Create Reed-Solomon code from integer vector data
Block sublibrary of Error Detection and Correction
The Integer-Input RS Encoder block creates a Reed-Solomon code with message length K and codeword length N – number of punctures. You specify N and K directly in the block dialog. The symbols for the code are integers between 0 and 2M-1, which represent elements of the finite field GF(2M). Restrictions on M and N are described in Restrictions on M and the Codeword Length N below.
The block can output shortened codewords when you specify the Shortened message length, S. In this case, specify codeword length N and message length K as the full-length (N, K) code that is shortened to an (N–K+S, S) code.
The input and output are integer-valued signals that represent messages and codewords, respectively. The input and output signal lengths are listed in the Input and Output Signal Length in BCH and RS Blocks table on the BCH Decoder reference page. For information about the data types each block port supports, see the Supported Data Types table.
For more information on representing data for Reed-Solomon codes, see Integer Format (Reed-Solomon Only).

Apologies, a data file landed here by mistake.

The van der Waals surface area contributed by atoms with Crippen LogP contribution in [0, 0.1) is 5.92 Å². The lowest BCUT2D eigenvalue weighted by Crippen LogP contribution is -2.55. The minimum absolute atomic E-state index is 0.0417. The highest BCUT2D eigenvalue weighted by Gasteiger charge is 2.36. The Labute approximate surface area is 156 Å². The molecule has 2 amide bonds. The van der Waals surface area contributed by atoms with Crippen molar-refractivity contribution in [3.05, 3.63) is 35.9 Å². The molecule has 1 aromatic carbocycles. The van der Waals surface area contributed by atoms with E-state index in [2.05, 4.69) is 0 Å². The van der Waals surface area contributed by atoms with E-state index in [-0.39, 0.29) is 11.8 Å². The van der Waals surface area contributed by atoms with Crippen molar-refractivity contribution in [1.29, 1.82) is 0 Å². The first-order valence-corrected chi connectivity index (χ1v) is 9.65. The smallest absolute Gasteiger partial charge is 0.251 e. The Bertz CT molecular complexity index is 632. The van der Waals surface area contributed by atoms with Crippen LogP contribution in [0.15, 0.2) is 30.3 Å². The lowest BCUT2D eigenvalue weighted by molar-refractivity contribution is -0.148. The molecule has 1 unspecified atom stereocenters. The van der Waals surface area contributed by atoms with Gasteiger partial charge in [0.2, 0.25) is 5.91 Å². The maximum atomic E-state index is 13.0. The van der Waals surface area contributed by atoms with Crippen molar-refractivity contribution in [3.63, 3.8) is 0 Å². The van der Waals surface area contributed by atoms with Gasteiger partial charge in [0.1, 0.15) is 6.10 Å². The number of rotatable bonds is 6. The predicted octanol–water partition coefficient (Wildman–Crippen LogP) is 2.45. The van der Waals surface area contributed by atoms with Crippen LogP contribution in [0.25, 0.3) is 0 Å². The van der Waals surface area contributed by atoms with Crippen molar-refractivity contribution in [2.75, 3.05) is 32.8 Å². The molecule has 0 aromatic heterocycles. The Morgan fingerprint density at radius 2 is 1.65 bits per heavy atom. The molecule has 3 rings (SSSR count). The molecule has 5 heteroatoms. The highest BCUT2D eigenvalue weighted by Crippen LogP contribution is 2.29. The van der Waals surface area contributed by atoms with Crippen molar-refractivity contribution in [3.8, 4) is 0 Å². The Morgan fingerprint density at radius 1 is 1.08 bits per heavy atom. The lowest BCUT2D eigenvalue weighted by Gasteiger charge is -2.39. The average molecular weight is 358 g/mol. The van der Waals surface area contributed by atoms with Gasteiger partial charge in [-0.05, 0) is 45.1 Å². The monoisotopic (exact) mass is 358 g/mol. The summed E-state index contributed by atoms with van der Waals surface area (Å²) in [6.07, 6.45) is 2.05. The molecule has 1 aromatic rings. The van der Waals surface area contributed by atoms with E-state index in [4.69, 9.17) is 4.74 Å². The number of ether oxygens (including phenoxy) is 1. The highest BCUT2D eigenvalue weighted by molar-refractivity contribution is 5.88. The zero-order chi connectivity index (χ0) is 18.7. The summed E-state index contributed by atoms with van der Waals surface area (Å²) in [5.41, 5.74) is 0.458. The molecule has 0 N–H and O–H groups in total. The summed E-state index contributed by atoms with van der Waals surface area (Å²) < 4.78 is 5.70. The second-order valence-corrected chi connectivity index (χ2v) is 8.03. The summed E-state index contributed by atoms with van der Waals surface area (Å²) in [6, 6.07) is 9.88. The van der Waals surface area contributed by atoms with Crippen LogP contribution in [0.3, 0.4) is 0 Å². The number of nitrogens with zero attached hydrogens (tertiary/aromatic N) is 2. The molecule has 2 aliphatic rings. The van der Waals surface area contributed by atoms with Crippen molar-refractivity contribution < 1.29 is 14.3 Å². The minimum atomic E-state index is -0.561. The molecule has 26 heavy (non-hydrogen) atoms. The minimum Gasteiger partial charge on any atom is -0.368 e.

If the encoder is processing multiple codewords per frame, then the same puncture pattern holds for all codewords.
The default value of M is the smallest integer
that is greater than or equal to log2(N+1), that
ceil(log2(N+1)). You can change the value of M from
the default by specifying the primitive polynomial for GF(2M),
as described in Specify the Primitive Polynomial below.
An (N, K) Reed-Solomon
code can correct up to
floor((N-K)/2) symbol errors
(not bit errors) in each codeword.
You can specify the primitive polynomial that defines the finite
corresponding to the integers that form messages and codewords. To
do so, first select Specify primitive polynomial.
Then, in the Primitive polynomial text box, enter
a binary row vector that represents a primitive polynomial over GF(2)
of degree M, in descending order of powers. For
example, to specify the polynomial x3+x+1,